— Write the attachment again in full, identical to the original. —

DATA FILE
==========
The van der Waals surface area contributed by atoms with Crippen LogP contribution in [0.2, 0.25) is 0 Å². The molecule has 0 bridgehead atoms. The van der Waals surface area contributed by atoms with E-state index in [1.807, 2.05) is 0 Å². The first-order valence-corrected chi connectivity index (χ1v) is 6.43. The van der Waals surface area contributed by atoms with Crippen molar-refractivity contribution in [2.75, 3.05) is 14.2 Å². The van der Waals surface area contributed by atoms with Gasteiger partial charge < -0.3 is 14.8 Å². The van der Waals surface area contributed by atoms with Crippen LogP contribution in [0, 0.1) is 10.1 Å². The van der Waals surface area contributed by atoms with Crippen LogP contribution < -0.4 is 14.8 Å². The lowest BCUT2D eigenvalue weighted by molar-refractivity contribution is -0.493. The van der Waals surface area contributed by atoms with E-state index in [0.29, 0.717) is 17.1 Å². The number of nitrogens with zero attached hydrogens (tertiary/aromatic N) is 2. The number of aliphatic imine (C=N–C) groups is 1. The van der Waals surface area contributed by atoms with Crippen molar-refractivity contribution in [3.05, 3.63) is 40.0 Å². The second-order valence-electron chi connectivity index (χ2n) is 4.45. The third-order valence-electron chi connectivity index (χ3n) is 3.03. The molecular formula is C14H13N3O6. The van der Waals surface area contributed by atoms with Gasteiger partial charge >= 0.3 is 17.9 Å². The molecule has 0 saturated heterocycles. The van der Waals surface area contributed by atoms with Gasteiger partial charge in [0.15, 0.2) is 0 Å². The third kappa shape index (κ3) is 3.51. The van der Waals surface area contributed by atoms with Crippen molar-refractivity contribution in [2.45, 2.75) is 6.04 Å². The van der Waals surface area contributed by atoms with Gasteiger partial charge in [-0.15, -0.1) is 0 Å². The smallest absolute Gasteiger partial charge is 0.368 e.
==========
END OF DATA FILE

The van der Waals surface area contributed by atoms with Crippen LogP contribution in [0.2, 0.25) is 0 Å². The molecule has 0 bridgehead atoms. The van der Waals surface area contributed by atoms with E-state index in [1.807, 2.05) is 0 Å². The first-order valence-corrected chi connectivity index (χ1v) is 6.43. The van der Waals surface area contributed by atoms with Crippen molar-refractivity contribution in [2.75, 3.05) is 14.2 Å². The van der Waals surface area contributed by atoms with Gasteiger partial charge < -0.3 is 14.8 Å². The van der Waals surface area contributed by atoms with Crippen LogP contribution in [0, 0.1) is 10.1 Å². The van der Waals surface area contributed by atoms with Crippen LogP contribution < -0.4 is 14.8 Å². The lowest BCUT2D eigenvalue weighted by molar-refractivity contribution is -0.493. The van der Waals surface area contributed by atoms with E-state index in [0.29, 0.717) is 17.1 Å². The number of nitrogens with zero attached hydrogens (tertiary/aromatic N) is 2. The number of aliphatic imine (C=N–C) groups is 1. The van der Waals surface area contributed by atoms with Crippen molar-refractivity contribution in [3.05, 3.63) is 40.0 Å². The second-order valence-electron chi connectivity index (χ2n) is 4.45. The third-order valence-electron chi connectivity index (χ3n) is 3.03. The molecular formula is C14H13N3O6. The van der Waals surface area contributed by atoms with Gasteiger partial charge >= 0.3 is 17.9 Å². The molecule has 0 saturated heterocycles. The van der Waals surface area contributed by atoms with Gasteiger partial charge in [0.15, 0.2) is 0 Å². The third kappa shape index (κ3) is 3.51. The van der Waals surface area contributed by atoms with Crippen molar-refractivity contribution in [2.45, 2.75) is 6.04 Å². The van der Waals surface area contributed by atoms with Gasteiger partial charge in [-0.15, -0.1) is 0 Å². The smallest absolute Gasteiger partial charge is 0.368 e.